Were the Miracles of Jesus invented by the Disciples/Evangelists?


Posted: April 27, 2002  |   Back to the Miracles Index 



8.  Were the authors so influenced by their mythic ANE or Greco-Roman context that they 'accidentally' created miraculous elements to conform the story of Jesus to that cultural/mythic model of Royal/Divine ANE kingship--completely unaware that they were doing so? In this understanding, the gospel literature would portray a Jesus in substantial agreement to some assumed ANE model of such a figure (the DARGs are sometimes suggested?), and the authors of those gospels would have been perhaps 'surprised' to notice that pattern in the final product.


We have already addressed two related questions:


(1) Did the NT authors deliberately dress Jesus up to look like "one of these"?


(2) Did there exist a pervasive model of divine-kingship or DARG (Dying and Rising Gods) to conform the stories of Jesus to?


Our researches (both in this series and in the CopyCat articles) so far indicated that the answer to both of these questions were 'no'.


In this version of the question, I am asking whether or not the gospel authors unconsciously created miracles stories--as false memories--in their writing of Jesus' words and deeds. These false memories would have been created by their sub/un-conscious, in conformity to culturally-assimilated mythic imagery of DARGs or divine-kings.


Now, let me preface this piece with a caveat: I have not seen this specific question raised/argued by others; it is included here for comprehensiveness. Most of the arguments along this line have to do with conscious embellishment of the narratives/stories, in order to portray Jesus in some way. Those forms of the argument we have shown to be out-of-synch with the data of the historical period and with the data of the biblical narratives. So, I don't have a good statement of this specific question to work from--I am simply trying to address every practical alternative.


Accordingly, my arguments here will be very brief.


At first blush, this first question seems decisively "no", for an obvious reason: if the extra-biblical literature of the period never presents a model of such a miracle-working divine figure, then there is no reason to believe such a model existed--much less that such a model was a culturally-pervasive, subconsciously-efficacious influence on ANYONE.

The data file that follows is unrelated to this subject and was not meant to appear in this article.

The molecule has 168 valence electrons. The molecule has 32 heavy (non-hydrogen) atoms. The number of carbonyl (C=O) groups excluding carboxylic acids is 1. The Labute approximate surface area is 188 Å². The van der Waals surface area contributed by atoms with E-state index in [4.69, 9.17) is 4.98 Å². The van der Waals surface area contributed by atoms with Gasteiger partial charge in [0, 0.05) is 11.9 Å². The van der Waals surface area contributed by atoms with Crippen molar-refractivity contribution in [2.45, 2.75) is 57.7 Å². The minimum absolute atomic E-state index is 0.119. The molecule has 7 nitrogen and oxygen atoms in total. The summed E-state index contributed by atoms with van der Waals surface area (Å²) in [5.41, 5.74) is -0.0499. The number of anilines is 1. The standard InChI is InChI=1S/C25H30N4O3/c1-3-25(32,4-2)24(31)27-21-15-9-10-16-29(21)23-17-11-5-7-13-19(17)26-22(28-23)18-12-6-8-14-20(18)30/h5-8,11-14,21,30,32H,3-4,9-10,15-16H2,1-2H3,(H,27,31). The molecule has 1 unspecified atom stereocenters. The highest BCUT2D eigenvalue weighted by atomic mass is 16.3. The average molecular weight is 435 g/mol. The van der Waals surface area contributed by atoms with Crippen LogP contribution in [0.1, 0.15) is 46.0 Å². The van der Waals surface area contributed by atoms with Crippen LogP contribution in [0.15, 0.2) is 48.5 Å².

In other words, if there was no such model detectable at the conscious level from the historical data, then we have absolutely no historical reason to believe this theoretical influence operated at an unconscious level.


We have already seen that there was no such model, and that the portrayal of Jesus as a miracle worker in the gospels was at variance with all OTHER cultural models of the day. 


And to this we might add that there are no other instances (in the period) where someone did such a thing, unconsciously.


So, this first aspect of the question--at least as far as I can construct is--is decidedly inappropriate to our quest:


1.        There is no warrant for believing there was such a 'model' operative in the culture at the time (Hellenistic or Jewish).

2.        There is inadequate correspondence between the portrayal of Jesus in the gospels and the various 'proposed' models of the miracle-working man/king, to warrant either conscious or unconscious 'imitation'.

3.        There are no examples in the extra-biblical literature of the period that provide an 'example case' that would suggest otherwise.



[As we shall see in the next question, I do not mean to imply or argue that the symbolic 'world' of a specific culture does not influence our language, literary productions, and interpretations of our experience--not at all. Nor do I suggest that the not-quite-as-culturally-constructed hopes, dreams, and wishes of distressed humanity (even semi-Jungian structures or semi-structuralist) are not operative in our understanding of experience. In fact, biblical interpreters rely on such understandings of human life to exegete the biblical text (cf. the numerous works on bible 'background' and the growing body of social-scientific studies of the worlds of the biblical peoples). But what I AM pointing out is that the actual cultural and historical data relative to the miracles of Jesus do not suggest this specific exemplar-and-match pattern.




Accordingly, I have to conclude that the data does not support the belief that the evangelists unconsciously created miracle stories/accretions about their  dead leader which were fashioned and expressed in ways that brought their memories of Him into conformity with some culturally-pervasive paradigm (e.g., wonder-working king, divine ANE king).


On to the next one…


Glenn Miller

April 27, 2002

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